“How’s your appetite, Ruth?”
You stupid fool, I thought. He’s probably asked that same question for the last ten years.
I took him aside. “Hasn’t Shirley told you that Ruth hasn’t eaten for two weeks?”
He shrugged and automatically continued his exam. He listened to her heart, took her blood pressure, and pronounced that everything was normal. I felt relieved when he finally took her hand and sat briefly by her bedside.
The doctor’s presence felt somewhat like the long-awaited arrival of the midwife at a home birth. “How much longer do you think Ruth will last?” I asked.
“It’s impossible to say. All her vital signs are normal. It could be tonight or it could be a long time still.”
The MD arrived just as the DO was leaving. He was well acquainted with Ruth’s philosophy and, in prior discussions concerning death, had agreed never to do anything to prolong her life against her wishes. His main concern was that she be kept comfortable. “I won’t order any life-saving measures,” he assured me. “Ruth and I discussed this a long time ago. If you have any problems with friends or relatives, have them speak to me. Our aim is to keep her comfortable. Give her chipped ice or water if she wants it.”
He, too, checked her vital signs and confirmed that there was nothing unusual.
“Do you want water?” he asked her.
“Do you feel hungry?”
“Are you comfortable?”
“Yes. Very comfortable.”
Shirley was in the kitchen baking Christmas cookies. It didn’t seem quite right to be baking goodies with someone starving to death in the next room! I worried that the sweet, spicy aromas would arouse Ruth’s appetite.
A neighbor knocked on the door and asked if she could visit. She’d heard that Ruth was ill and might be dying. I went into the bedroom and asked Ruth if Mrs. Perry could come in.
She motioned for me to wipe her lips, which are now completely shrunken inside her mouth. “Tell her she can come in.”
Like the doctor, this neighbor assumed that Ruth was hard of hearing. As soon as she shouted, “I came to say goodbye,” I regretted allowing her to invade Ruth’s sanctuary. But Ruth whispered back, with all the spunk she could muster, “I may be here a long time yet!”
The neighbor burst into sobs. “You’ve known happier times, haven’t you?”
Mortified, I pulled her aside and told her not to say things like that. No wonder Ruth didn’t want visitors! I escorted Mrs. Perry back into the kitchen and left it up to Shirley to get rid of her.
Closing my eyes, I waited for the room to feel peaceful again. “Ruth, I think we’d better post a sign over your bed that says I CAN HEAR YOU PERFECTLY. I AM NOT DEAF.”
“They mean well.”
Like a midwife checking on a laboring mother long overdue, I peeked in on Ruth briefly the evening of the fourteenth day. She lay so still, and the spark of life in her dehydrated body seemed so faint that I placed my face close to hers to be sure she was still breathing. She was deep asleep, and I left the room without disturbing her.
A new attendant was watching TV. “How has Ruth been today?” I asked.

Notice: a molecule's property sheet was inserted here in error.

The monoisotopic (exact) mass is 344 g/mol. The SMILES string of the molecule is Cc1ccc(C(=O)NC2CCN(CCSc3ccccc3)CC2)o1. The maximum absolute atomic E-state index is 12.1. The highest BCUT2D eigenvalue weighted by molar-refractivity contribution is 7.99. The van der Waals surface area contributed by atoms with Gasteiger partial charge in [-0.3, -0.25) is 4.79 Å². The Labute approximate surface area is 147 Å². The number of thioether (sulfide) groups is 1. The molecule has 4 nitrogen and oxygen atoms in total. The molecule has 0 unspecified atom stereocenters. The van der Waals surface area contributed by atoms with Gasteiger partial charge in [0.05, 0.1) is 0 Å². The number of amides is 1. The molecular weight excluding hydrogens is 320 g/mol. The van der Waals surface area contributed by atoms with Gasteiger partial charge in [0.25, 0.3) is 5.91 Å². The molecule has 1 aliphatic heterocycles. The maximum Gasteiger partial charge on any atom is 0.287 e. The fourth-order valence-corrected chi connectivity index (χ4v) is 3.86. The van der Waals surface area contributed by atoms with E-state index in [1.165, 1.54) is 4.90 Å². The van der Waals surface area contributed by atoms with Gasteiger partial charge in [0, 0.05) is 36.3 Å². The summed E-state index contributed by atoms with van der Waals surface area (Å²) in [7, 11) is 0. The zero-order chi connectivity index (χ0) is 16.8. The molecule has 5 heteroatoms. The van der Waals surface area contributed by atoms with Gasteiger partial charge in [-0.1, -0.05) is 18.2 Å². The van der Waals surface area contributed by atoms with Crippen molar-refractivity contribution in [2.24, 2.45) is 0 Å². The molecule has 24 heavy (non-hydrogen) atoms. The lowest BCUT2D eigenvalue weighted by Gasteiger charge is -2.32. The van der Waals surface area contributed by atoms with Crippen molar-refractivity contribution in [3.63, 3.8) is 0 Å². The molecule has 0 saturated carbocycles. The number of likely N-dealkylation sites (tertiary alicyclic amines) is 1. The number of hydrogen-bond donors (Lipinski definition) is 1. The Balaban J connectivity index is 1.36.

“Oh, she just sleeps all the time. She never wants to eat.”
None of the attendants seemed to notice how close to death Ruth was.
When I returned later that night, Ruth was still sleeping. I really believed that tonight she would die. The house was deathly still, and for the first time I started to get the creeps. Shirley had decorated a Christmas tree, but even the blinking lights failed to dispel my sense of foreboding.
When it was close to midnight, Ruth woke briefly. I reassured her that I was spending the night. She clutched my hand and then sank back into her deathlike state. But sleep eluded me. I could hear Ruth fidgeting.
At around 2 a.m., she struggled to get out of bed to use the potty chair. I lifted her skeleton into an upright position. She moved so slowly, I feared she would collapse. She slumped over on the potty, but insisted on waiting there until a bit of urine finally dribbled out. I couldn’t comprehend how her kidneys continued to function.
Now I was really getting the creeps. Ruth’s eyes were glassy and unfocused. Her body continued to endure, but her spirit seemed to be ebbing in and out. It was 3 a.m. before I got her bones settled back under the sheets. Finally I, too, lost consciousness.
Christmas was only six days away. We had all grown weary of waiting for Ruth to die—especially Ruth herself. Her body was unusually restless this night, and I wished we’d rented a hospital bed with rails. Instead, we barricaded her into the bed with six chairs.
Again at midnight, she began to fidget as if her spirit were fighting to fly out of her body. I checked on her frequently. Fear gripped me. Why couldn’t her flesh release her spirit? Why couldn’t she relax and let go?
The house felt cold and eerie, and was filled with a foul, musty odor. We had invited death, but my instinct was to let life flow into the house. I opened all the windows and let the fresh air in. Ruth didn’t care how cold it was. I buried my own body deeper under the blankets.
At almost the exact moment as the previous night, I heard her struggling to get out of bed. The sight of her skin dangling off her bones was unnerving. She no longer had the strength to sit upright, and doubled over on the potty chair.
As I helped her to lie down, I prayed over and over, “Release this woman from her body.” But Ruth’s body continued its inherent task of surviving. Even her hair and nails were continuing to grow. Her heart continued its ceaseless repetitions—the senseless task of pumping life force through her dying body. I felt that the time had come to give Ruth a merciful injection, but had no idea what that would be or how to get it.